Pipeline gas is losing its dominant role in the global gas trade. The International Energy Agency’s statistics show that LNG constituted approximately 40 percent of global gas trade in 2016, and by 2040 it is projected to reach as much as 60 percent. In Asia, in particular, global LNG trend looks promising with growing energy demand and with the switch from coal to gas. In recent years, however, due to the so-called ‘Asian Premium’- charging variable shipping prices to various regions of the world - LNG demand has become sluggish. Among the many Northeast Asian LNG consuming countries, South Korea is the one that has reassessed its energy mix and decided to switch more towards renewables and away from coal, nuclear and natural gas.
The Asian Premium has long been a big financial burden for Asia’s LNG consuming countries. The 2011 Fukushima disaster, which caused an astronomic increase in LNG demand at the time, forced Japan to seek different alternatives to finance its growing trade deficit due to high LNG prices. This has been the case for South Korea after two consecutive strong earthquakes, which occurred back in 2016. The South Korean President decided to suspend nuclear reactors as a result of the natural disasters, and this paved the way for strong LNG demand growth. Despite an annual LNG consumption growth of 12 percent to 38 million tonnes in 2017 as a consequence of the disasters, South Korea has made a policy shift in diversifying its LNG supply sources with greater deployment of renewable energy to strengthen its bargaining power.
Concerns over higher LNG prices and increasing trade deficits have forced the South Korean government to initiate cooperation with Northeast Asian countries. To strengthen bargaining power and overcome the Asian Premium financial burden, a cooperation initiative between Korea, Japan China in LNG was agreed in 2015. This cooperation ensured more competitive LNG pricing, sending a powerful signal to LNG exporting countries.
The South Korean cooperation initiative aimed at achieving co-prosperity between Korea, Japan China to enhance liquidity and efficiency for a stronger LNG market in Northeast Asia. Despite its well-meaning mission, so far this cooperation has proved not to be as effective as planned. The global economic slowdown, increasing share of renewables in the energy mix and a policy shift towards nuclear are some of the impediments to achieving better results from this cooperation. However, unless a consensus is reached among these players to instigate bold measures to achieve their aims, they are unlikely to achieve more competitive and affordable LNG prices.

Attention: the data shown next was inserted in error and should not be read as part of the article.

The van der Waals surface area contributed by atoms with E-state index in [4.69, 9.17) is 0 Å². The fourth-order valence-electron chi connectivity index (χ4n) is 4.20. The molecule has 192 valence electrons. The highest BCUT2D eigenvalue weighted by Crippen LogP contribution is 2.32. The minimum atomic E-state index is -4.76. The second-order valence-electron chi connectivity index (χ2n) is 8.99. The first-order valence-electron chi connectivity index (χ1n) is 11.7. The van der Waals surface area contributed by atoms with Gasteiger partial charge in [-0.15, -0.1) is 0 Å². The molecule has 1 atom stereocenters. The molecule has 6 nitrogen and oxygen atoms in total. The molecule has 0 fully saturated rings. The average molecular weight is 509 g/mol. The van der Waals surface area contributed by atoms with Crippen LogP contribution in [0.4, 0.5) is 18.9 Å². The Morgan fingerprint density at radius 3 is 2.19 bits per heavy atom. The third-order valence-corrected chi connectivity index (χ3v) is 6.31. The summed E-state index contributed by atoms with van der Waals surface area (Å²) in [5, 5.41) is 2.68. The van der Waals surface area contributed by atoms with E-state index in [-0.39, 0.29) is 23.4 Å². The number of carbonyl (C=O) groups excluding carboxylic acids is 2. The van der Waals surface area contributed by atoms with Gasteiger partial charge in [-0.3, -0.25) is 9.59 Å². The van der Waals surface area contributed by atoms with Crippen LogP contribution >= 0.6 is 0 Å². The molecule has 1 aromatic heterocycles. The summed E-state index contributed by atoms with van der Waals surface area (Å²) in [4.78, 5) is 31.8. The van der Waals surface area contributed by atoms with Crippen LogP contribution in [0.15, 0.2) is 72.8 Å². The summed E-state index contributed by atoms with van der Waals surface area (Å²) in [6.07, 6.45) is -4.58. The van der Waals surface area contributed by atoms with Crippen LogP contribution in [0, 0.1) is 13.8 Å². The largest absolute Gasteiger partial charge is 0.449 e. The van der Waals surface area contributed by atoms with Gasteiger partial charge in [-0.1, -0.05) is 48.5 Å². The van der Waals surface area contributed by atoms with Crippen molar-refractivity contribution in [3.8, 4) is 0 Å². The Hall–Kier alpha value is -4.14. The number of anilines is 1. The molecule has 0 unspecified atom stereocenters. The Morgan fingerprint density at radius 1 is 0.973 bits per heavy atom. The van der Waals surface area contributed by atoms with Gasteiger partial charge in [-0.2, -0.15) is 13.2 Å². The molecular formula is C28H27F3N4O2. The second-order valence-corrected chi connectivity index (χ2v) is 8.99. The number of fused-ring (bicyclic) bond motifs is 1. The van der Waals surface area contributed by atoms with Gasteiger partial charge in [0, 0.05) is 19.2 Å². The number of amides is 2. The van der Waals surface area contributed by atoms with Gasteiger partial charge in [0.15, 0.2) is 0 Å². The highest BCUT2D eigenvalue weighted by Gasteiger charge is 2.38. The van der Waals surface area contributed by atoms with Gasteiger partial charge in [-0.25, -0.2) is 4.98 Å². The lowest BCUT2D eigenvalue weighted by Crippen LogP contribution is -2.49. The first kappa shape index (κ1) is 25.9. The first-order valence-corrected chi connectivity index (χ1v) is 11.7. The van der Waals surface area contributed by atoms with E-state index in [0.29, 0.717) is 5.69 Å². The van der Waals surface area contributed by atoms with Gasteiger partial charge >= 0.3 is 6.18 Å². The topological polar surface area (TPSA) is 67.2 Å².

For many years, Northeastern Asian countries paid US$8 per million British thermal unit (MMBtu), which many energy market experts consider unaffordable over the long term. With this pricing level, experts consider it unlikely that LNG will be able to compete with coal or with renewables, such as solar or wind.
With LNG pricing levels that are unaffordable, not only would consuming countries diminish their gas demand and switch to alternatives, but also exporter countries would find it hard to finance their new LNG projects in the region because of diminishing gas demand. Therefore, a viable price for high-income countries set below $ 8 USD/MMBtu and below $6/MMBtu for lower-income countries would be advisable to reinvigorate LNG demand while favorably competing with nuclear, coal or renewable energy alternatives.
With environmental protection and energy security at the cornerstone of the new global energy agenda, and in response to meeting greater energy demand with relatively safe and environmentally-friendly sources, Northeastern Asian countries have focused until recently on increasing LNG. However, renewable energy has also gained increased market share. For instance, South Korea’s gas consumption stood at around 2 million tons in 1987 and reached 36 million tons in 2017. While consumption reached its historic peak in 2013 with 40 million tons, the sluggish global economic growth along with high LNG prices, saw demand fall and crash. Consequently, the prospects for LNG in Asia’s northeast do not look very promising for the time being.
Despite LNG taking a greater share of the energy mix in Northeastern Asian countries, it will not be able to stem the tide towards renewables or nuclear without fundamental changes in the pricing mechanism or without a reinvigorated global economy. South Korea’s initiative could prove effective against the Asian Premium although it has shown limited progress. But the current projections suggest the future of LNG demand in the region is not encouraging. Unless optimal pricing levels are reached between LNG consuming and exporting countries, LNG growth expectations will need to be lowered.
- Opinions expressed in this piece are the author’s own and do not necessarily reflect Anadolu Agency's editorial policy.